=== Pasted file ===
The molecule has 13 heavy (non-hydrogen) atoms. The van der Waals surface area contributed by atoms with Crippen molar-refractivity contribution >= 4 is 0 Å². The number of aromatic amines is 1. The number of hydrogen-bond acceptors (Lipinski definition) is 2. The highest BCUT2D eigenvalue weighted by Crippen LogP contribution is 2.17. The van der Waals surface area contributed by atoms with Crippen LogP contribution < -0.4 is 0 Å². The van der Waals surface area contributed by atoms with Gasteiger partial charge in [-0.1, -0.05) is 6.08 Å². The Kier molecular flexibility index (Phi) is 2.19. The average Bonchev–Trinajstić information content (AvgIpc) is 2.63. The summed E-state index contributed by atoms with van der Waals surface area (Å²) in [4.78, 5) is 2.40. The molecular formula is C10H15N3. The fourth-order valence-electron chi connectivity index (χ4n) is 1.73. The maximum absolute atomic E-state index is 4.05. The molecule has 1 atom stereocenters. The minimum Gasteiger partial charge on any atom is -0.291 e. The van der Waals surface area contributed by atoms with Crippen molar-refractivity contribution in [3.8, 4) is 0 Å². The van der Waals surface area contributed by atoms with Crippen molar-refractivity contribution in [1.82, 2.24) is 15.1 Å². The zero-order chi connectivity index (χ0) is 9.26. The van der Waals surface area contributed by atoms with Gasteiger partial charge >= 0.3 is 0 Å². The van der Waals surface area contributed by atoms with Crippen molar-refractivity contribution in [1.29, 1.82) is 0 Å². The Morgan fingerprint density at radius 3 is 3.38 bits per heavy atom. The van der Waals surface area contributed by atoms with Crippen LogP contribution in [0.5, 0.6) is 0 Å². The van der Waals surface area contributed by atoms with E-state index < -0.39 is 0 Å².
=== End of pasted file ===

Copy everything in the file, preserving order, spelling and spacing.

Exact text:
The molecule has 13 heavy (non-hydrogen) atoms. The van der Waals surface area contributed by atoms with Crippen molar-refractivity contribution >= 4 is 0 Å². The number of aromatic amines is 1. The number of hydrogen-bond acceptors (Lipinski definition) is 2. The highest BCUT2D eigenvalue weighted by Crippen LogP contribution is 2.17. The van der Waals surface area contributed by atoms with Crippen LogP contribution < -0.4 is 0 Å². The van der Waals surface area contributed by atoms with Gasteiger partial charge in [-0.1, -0.05) is 6.08 Å². The Kier molecular flexibility index (Phi) is 2.19. The average Bonchev–Trinajstić information content (AvgIpc) is 2.63. The summed E-state index contributed by atoms with van der Waals surface area (Å²) in [4.78, 5) is 2.40. The molecular formula is C10H15N3. The fourth-order valence-electron chi connectivity index (χ4n) is 1.73. The maximum absolute atomic E-state index is 4.05. The molecule has 1 atom stereocenters. The minimum Gasteiger partial charge on any atom is -0.291 e. The van der Waals surface area contributed by atoms with Crippen molar-refractivity contribution in [3.8, 4) is 0 Å². The van der Waals surface area contributed by atoms with Crippen molar-refractivity contribution in [1.82, 2.24) is 15.1 Å². The zero-order chi connectivity index (χ0) is 9.26. The van der Waals surface area contributed by atoms with Gasteiger partial charge >= 0.3 is 0 Å². The van der Waals surface area contributed by atoms with Crippen molar-refractivity contribution in [1.29, 1.82) is 0 Å². The Morgan fingerprint density at radius 3 is 3.38 bits per heavy atom. The van der Waals surface area contributed by atoms with Crippen LogP contribution in [0.5, 0.6) is 0 Å². The van der Waals surface area contributed by atoms with E-state index < -0.39 is 0 Å².